Day of trouble? The nations rage? The God of Jacob protects and shields His people when they are being attacked, pursued, and persecuted by the nations. (See also Psalms 76:7, 84:9, 94:7, 75:10, 81:2,5)

But Jacob has another name: Israel. This second, more honorable and loftier name was given to him when he wrestled with and defeated the angel who attacked him. (Gen. 32:29) That was a battle he won not through deception but by prayer and direct physical struggle. For this victory, he was told that he was now capable of truly triumphing. He would now be Yisrael, derived from two words; sar – meaning “prince” or “minister,” and el, meaning “God” or “power.”

And yet he retained both of his names. Sometimes he would need to be Jacob, living by his wits as a second-class citizen in a hostile and anti-semitic environment. At other times he would be able to behave as Israel – triumphant, influential, and strong.

Now to Balaam’s blessing:

“How beautiful are your tents, Jacob, your tabernacles, Israel!” – Numbers 24:5

It is interesting that Balaam connects “tents” to “Jacob” and “tabernacles” to “Israel.” The first half of the verse brings to mind the description of Jacob and Esau as young men.

So the boys grew. And Esau was a skillful hunter, a man of the field; but Jacob was a mild man, dwelling in tents. – Genesis 25:27

Tents are homes. They are private places. “Your tents Jacob.” Jacob describes a private, inward focus in our relationship to God. Any devoted servant of God confronts challenges on a daily basis. It may be true that the primary task in serving God is to influence, to lead, and to help others get close to Him. But with influence comes interaction. It is impossible to repair the world without engaging with it. And with that engagement, people of faith all too often find themselves in the position of being influenced by the darker parts of the world rather than changing them for the better.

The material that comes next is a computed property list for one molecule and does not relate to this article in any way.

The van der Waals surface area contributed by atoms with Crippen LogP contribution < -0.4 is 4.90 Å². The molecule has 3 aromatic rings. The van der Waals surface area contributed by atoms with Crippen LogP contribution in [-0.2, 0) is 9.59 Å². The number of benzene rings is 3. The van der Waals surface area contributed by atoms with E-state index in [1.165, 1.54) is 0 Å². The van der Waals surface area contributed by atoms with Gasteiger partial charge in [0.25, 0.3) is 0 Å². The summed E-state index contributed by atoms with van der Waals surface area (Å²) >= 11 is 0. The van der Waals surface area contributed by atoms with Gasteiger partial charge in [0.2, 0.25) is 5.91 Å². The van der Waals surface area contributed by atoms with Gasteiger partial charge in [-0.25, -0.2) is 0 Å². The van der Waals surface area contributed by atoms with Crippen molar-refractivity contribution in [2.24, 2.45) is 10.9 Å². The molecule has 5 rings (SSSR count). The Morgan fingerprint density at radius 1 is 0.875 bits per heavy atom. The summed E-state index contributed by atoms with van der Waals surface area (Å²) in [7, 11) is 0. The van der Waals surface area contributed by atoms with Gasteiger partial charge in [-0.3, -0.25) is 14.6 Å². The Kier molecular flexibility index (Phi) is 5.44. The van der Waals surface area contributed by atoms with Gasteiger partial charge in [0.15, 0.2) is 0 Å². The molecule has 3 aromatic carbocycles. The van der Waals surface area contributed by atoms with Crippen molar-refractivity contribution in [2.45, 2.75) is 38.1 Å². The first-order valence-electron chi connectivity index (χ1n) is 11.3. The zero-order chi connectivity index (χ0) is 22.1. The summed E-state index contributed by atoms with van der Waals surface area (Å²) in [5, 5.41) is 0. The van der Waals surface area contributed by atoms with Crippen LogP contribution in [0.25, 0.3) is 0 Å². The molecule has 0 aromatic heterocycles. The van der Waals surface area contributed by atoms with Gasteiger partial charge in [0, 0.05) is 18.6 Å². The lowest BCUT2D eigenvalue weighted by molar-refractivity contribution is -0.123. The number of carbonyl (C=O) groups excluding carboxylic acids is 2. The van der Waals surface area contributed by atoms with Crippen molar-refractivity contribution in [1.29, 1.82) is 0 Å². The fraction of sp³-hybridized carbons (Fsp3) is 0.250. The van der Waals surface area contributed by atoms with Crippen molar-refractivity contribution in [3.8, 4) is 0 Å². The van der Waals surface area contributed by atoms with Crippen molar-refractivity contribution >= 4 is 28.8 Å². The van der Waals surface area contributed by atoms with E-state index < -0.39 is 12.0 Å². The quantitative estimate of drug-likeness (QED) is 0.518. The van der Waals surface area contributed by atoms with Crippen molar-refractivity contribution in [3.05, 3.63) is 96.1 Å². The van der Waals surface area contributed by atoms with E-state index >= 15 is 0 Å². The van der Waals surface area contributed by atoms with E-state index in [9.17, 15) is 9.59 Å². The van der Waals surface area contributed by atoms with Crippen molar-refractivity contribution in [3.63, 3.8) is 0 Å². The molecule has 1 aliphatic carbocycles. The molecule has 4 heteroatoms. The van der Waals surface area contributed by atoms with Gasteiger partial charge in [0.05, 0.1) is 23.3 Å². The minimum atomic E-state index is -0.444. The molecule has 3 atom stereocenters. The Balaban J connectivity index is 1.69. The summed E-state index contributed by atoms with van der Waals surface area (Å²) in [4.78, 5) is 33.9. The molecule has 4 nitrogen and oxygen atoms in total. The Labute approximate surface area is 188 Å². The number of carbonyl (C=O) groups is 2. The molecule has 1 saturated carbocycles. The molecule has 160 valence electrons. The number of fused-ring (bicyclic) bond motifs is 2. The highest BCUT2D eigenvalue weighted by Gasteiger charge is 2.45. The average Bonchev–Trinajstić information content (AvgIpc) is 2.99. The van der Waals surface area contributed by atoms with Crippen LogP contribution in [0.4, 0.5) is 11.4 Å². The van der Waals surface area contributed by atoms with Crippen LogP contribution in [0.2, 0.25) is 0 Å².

For this, we need to be, like Jacob, “dwellers of tents.” To stay strong in one’s religious values; to have the strength to continue to influence the world for the good, we must also retreat from it. We must travel inward to our homes, to our families, to our tents. 

A tabernacle, on the other hand, is very public. The entire purpose of a tabernacle is the glory of God. It is open to all to enter to worship and be inspired. The higher calling of the covenantal relationship with God is all about the tabernacle. Anyone who has faith in God and devotes their life to serving Him understands that the focus of that mission is to bring knowledge of God to the entire earth. Israel is a name that implies this mission – Israel connotes the ministering influencing role of God’s people.

With all this in mind, we can now understand Balaam’s blessing more fully. First, Balaam praised the tents of Jacob. He praised the way the nation of Israel focuses inward, on their families and their own relationship to God. Then he praised the tabernacles of Israel, the way that Israel fulfills its ministering role, serving as a vehicle to bring all nations in to faith and worship of the God of Israel.

Rabbi Pesach Wolicki

Rabbi Pesach Wolicki is the Executive Director of Israel365 Action and the author of Verses for Zion and Cup of Salvation: A Powerful Journey Through King David's Psalms of Praise. He is a frequent guest on Erick Stakelbeck's The Watchman and a regular contributor to Israel365news.com and The Jerusalem Post.

Rabbi Pesach Wolicki

Rabbi Pesach Wolicki

Rabbi Pesach Wolicki is the Executive Director of Israel365 Action and the author of Verses for Zion and Cup of Salvation: A Powerful Journey Through King David's Psalms of Praise. He is a frequent guest on Erick Stakelbeck's The Watchman and a regular contributor to Israel365news.com and The Jerusalem Post.